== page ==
Jan/Feb 2009  •   Fiction

Sexy, Hot, Sad, Tragic, Accident

by Krishan Coupland

Artwork by Robert Hoover

Artwork by Robert Hoover

In the film she dies of a heart attack. One minute she's standing there with her friends, and the next she's on the floor jerking and twitching as they try to hold her down, breathe air into her foaming throat. The camera shakes, jostled, as they crowd around holding her hand, calling for her to come back, survive, wake up, please. Sound fades out. Faces stretch. Em convulses weakly on the floorboards.

But that's not how it happened.

Em died alone in the night. Nobody was there to watch as she choked on her own tongue. Nobody tried to save her.

She was at a party, passed out on pills and vodka, and her friends left her lying on her back while they went outside to drink around the bonfire. She looked all right. It wasn't their fault. They were children, and they did not know better, and they did not care. They left her there alone. On her back.

Nobody noticed until the next morning, by which time Em was blue and her friends were sober again. They were making scrambled eggs and wanted to know if she was hungry, but she wouldn't wake up. They stood in the doorway, the three of them. "Em?" they said. "Em, wake up. You hungry? Em..."

In the film her friends ride with her to the hospital. That never happened. They ride with her in the ambulance, and one of them holds her hand. Silence. From the time just after she collapses to the time in the hospital where a doctor pronounces her dead, the film is silent, as if noise has evaporated, retracted like an indrawn breath at this most holy of moments.

And then, exhale, the doctor rolls off his gloves. "I'm sorry. She's gone."

But that's a lie as well.

Nobody ever apologized


Em Was:

Loud and crass and childish and pretty. When she wrote her full name, she would dot the "I" with a smiling face. She took photographs of herself in a mirror. She smoked because smoking was cool. She drank because drinking was cool. She told dead baby jokes, and she lost her virginity in an alley behind a Safeway. She made people call her Em. She liked to be liked.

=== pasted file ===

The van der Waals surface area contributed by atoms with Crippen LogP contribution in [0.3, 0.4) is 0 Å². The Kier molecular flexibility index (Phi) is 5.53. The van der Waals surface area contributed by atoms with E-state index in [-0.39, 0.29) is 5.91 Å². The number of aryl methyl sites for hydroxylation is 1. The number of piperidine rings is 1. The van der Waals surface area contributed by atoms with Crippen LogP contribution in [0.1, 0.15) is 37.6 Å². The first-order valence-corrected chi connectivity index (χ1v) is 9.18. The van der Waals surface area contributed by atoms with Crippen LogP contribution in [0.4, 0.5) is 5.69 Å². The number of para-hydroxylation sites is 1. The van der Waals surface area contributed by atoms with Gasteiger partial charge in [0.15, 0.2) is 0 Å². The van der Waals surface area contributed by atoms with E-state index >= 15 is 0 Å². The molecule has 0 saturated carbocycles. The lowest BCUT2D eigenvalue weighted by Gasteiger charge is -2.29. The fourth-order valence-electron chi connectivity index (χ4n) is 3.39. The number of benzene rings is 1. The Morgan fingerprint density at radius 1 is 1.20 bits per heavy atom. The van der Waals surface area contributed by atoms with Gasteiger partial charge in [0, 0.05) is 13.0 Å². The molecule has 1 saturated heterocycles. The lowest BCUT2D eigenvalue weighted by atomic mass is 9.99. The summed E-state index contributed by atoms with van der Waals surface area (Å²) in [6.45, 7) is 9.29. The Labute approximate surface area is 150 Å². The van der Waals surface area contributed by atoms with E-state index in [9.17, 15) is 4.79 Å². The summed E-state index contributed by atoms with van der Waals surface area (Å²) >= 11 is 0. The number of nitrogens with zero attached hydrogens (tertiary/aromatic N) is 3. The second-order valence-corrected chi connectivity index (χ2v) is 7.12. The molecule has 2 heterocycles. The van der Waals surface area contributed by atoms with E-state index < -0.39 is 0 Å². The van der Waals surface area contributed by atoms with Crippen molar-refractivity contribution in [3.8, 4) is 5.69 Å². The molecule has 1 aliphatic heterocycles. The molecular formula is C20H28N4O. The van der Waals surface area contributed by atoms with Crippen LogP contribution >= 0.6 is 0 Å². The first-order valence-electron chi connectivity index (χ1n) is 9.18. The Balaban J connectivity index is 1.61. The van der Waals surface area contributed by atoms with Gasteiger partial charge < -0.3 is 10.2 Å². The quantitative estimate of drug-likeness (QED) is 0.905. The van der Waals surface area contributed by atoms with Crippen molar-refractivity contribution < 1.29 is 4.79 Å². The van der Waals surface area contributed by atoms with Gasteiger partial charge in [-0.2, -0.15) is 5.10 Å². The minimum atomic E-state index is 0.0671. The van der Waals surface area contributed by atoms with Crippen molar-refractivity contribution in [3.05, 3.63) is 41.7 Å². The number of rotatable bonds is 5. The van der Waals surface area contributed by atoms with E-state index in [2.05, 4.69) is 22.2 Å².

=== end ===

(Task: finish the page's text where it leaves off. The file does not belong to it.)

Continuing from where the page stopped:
What's blue and yellow and lies at the bottom of a pool?

A baby with slashed armbands.

What's red and yellow and floats on top of a pool?

Armbands with a slashed baby.

Hysterical, girlish laughter.



She was white. She was female. She was young. She was pretty.



The line, scarf-like, loops back around the school for more than half a mile. It bristles with signs, most bearing a semblance of Em's face snatched from the BBC website. This morning Em's full name drew 14,000,000 results on Google. More by now. Her face is on the front of every newspaper, on the envelopes of blimps, staring down at the mourning crowd from the sides of buildings.

They are lining up at the school to sign her book of condolences. On the football field the collected flowers form a raft, rotting at the center where the first few wreaths were lain. At night it rains and the floodlights radiate whitely off wet cellophane. Em's face, the 1,000 copies of it, begin to warp and run.


Pictures of Em:

She is smiling here, eyes narrowed and crossed inwards, the beginnings of a laugh hovering around her mouth. Here she is grinning lewdly in the arms of her friends, skin sheer and milk-white with the flash. Here she is sitting on the beach, shoulders naked, watching the sea.

In her last ever school photograph she is caught the very second before a sneeze. The moment the flash had gone she stifled it into her hand with a noise like a cat. It made the photographer laugh, and she laughed politely in response.

You cannot know these things. Nobody can.


The Incident:

It is Em's funeral. It is her brother's turn to speak. As he edges out of his aisle (the TV cameras follow his every awkward move) he feels a firm touch on the back of his shoulder. He turns to look. It is a man he has never seen before in his life. The man is offering him a t-shirt printed with Em's face, and a marker pen.

That is how the fight starts. Em's brother hits the man. The man hits back. There is noise and screaming and ugliness as the two men are separated. Then Em's brother uses a trick he saw once in school; he goes limp and hides his face and starts to yell, I'm sorry, I'm sorry. Hands release him. He darts forward and swings and feels the t-shirt man's nose break under his fist.